Movie Review: The Platform19th December 2020
Survival of the fittest is an interesting cycle. Only the strongest will survive, but who declares someone to be the strongest? The Platform takes this concept and applies it to great effect, pitting a relative number of petty criminals and volunteers looking to spend a year inside, in the hopes of receiving enlightenment, freedom, or forgiveness. A strong concept, the story devolves rather rapidly into underwhelming portrayals of political ideas that are far too obvious to work as anything poignant or engaging. Such wavering mediocrity should be expected from Netflix, but how frustrated it must feel to get inches away from acceptable levels of filmmaking, only to fall at the final hurdle.
Galder Gaztelu-Urrutia offers some solid and consistent direction, the expected tints of red light to showcase the climactic end are predictable, but contrast well with the bright lights of the high life. His main theme works to a definite degree. Characters who have adapted differently to the survival of the fittest nature, The Platform is a fairly obvious criticism of the trickle-down effect of economics. Rightfully criticised, Gaztelu-Urrutia has his heart in the right place but can’t follow through with anything of note.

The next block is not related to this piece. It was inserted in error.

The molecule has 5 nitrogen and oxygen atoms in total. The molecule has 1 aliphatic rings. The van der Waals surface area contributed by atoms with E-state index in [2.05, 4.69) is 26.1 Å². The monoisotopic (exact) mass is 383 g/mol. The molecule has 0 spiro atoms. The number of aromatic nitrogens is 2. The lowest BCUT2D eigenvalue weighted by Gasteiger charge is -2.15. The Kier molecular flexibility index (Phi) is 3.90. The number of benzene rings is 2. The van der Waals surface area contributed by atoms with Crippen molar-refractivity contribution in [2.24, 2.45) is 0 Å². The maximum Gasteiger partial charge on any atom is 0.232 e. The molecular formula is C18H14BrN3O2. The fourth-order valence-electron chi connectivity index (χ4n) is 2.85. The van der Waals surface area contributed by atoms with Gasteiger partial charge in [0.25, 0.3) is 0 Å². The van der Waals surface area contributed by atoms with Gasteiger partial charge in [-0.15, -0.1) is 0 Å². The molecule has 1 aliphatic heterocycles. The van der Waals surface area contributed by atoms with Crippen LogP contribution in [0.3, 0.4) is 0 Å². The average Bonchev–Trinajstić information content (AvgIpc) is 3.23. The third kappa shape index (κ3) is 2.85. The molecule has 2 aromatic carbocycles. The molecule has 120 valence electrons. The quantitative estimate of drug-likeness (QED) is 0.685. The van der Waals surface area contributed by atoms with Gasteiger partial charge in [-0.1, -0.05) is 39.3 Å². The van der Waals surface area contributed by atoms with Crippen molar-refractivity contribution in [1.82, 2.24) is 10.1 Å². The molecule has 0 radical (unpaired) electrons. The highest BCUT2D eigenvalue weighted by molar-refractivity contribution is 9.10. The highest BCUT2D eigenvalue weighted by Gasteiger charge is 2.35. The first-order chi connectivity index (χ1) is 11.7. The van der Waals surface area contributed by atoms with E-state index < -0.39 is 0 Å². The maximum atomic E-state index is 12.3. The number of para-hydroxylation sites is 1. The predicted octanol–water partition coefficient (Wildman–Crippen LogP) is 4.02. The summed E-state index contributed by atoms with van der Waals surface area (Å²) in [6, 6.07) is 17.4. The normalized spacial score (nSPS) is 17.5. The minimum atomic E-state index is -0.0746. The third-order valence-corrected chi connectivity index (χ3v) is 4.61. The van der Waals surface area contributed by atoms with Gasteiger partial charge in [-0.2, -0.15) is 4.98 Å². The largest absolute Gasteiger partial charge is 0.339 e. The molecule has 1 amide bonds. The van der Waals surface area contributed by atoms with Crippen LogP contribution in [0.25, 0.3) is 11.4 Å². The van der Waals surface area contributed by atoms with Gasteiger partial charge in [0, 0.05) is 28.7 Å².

Some of the subplots are rather erratic and all over the place. It’s hard to care for characters we’re introduced to only minutes before, and our leading lad isn’t quite up to the challenge of carrying the burdens of the film’s message. There’s plenty of metaphorical content appearing throughout The Platform, but none of it is fresh pastures, it’s all something we’ve heard and seen in other concepts. Every action or bit of dialogue feels like build-up to a generic blowout that sees Goreng (Ivan Massagué) paired with someone else, to showcase an array of different ideals. Each offers their underwhelming thoughts, peppered with holes of logical reasoning, but The Platform pigeonholes itself into fixing the issues it has invented, rather than the glaringly obvious, universal issues it highlights and ignores.
Not as much on the nose as it is blatantly obvious, The Platform has a faux concern for those at the bottom of society, and as it lowers itself from the high life to the depths of depravity, the message grows thinner. Its obvious connotations of classism can be grasped almost immediately, and that’s the goal for this film. Not to infer or discuss, but to showcase. It does so, but this mere example is begging for further analysis. When your audience has already experienced such similar plots, maybe there’s no point in explaining it to them. The rigmarole was paved long before with literature and finer arts, all The Platform does is stand next to it and act like part of the crowd.